Progress needed on Irish issue if Brexit talks to move on in December
Labour Leader Brendan Howlin has said today that Ireland will have to give real consideration to opposing Brexit discussions moving onto transition and trade related issues following the EU Council in December if clear and evident progress is not made on the Irish issue.
Deputy Howlin said:
“The suggestions emanating from the EU Council that discussions with the United Kingdom may be in a position by December to move onto advanced issues pose a fundamental challenge for Taoiseach Leo Varadkar.
“I am concerned about discussions in recent days around Franco-German concerns on the bill to be paid by the UK at Brexit and the primacy of this issue in general commentary.
“This issue, while important, is nowhere near as significant to Ireland as the border question. Ireland will have to take a long hard look at this question in advance of the December Council meeting.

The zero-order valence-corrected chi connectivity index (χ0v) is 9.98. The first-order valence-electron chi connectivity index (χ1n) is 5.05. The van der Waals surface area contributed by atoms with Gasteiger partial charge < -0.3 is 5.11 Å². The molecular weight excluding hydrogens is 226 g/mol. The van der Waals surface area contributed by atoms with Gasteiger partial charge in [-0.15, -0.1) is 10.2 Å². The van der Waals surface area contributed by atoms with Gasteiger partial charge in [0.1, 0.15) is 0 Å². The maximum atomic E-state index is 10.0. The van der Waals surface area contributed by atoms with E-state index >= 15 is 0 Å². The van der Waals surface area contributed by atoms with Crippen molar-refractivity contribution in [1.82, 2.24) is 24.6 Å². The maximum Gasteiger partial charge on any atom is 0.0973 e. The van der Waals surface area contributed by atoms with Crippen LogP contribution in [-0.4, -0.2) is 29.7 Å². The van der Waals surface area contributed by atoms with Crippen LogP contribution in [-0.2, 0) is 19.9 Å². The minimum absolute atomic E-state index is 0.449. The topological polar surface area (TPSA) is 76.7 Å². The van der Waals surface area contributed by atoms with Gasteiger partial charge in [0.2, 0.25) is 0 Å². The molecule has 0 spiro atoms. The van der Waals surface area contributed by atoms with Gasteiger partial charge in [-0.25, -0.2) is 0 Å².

“We have been told that progress has been made in relation to common travel, but that is only one aspect of the broader challenge facing this country.
“I do not believe that Ireland can rely entirely on either the UK or the EU 26 to ensure our interests are protected. If additional progress has been made I am not aware of it.
“Despite my efforts to feed additional information from my contacts back to the Government’s campaign, I am unhappy with the information flow coming the other way as I pointed out in the Dáil on Wednesday.
“The Taoiseach’s comments at the Council on Thursday seem to suggest that there is no urgency on this matter. The opposite is the case. The train is coming at us rather quickly and the British Government approach remains woefully incoherent. Far from suggesting that this is not a serious issue and that no deadlines are approaching the Taoiseach would do well to recognise that no progress has been made on this issue and that we are running out of time.
“The Taoiseach’s sole job is to keep Ireland’s concerns centre stage as forcefully as possible. It would be great to think sufficient progress is made over the next two months to allow the discussions move onto a new stage but we cannot and should not take that for granted.”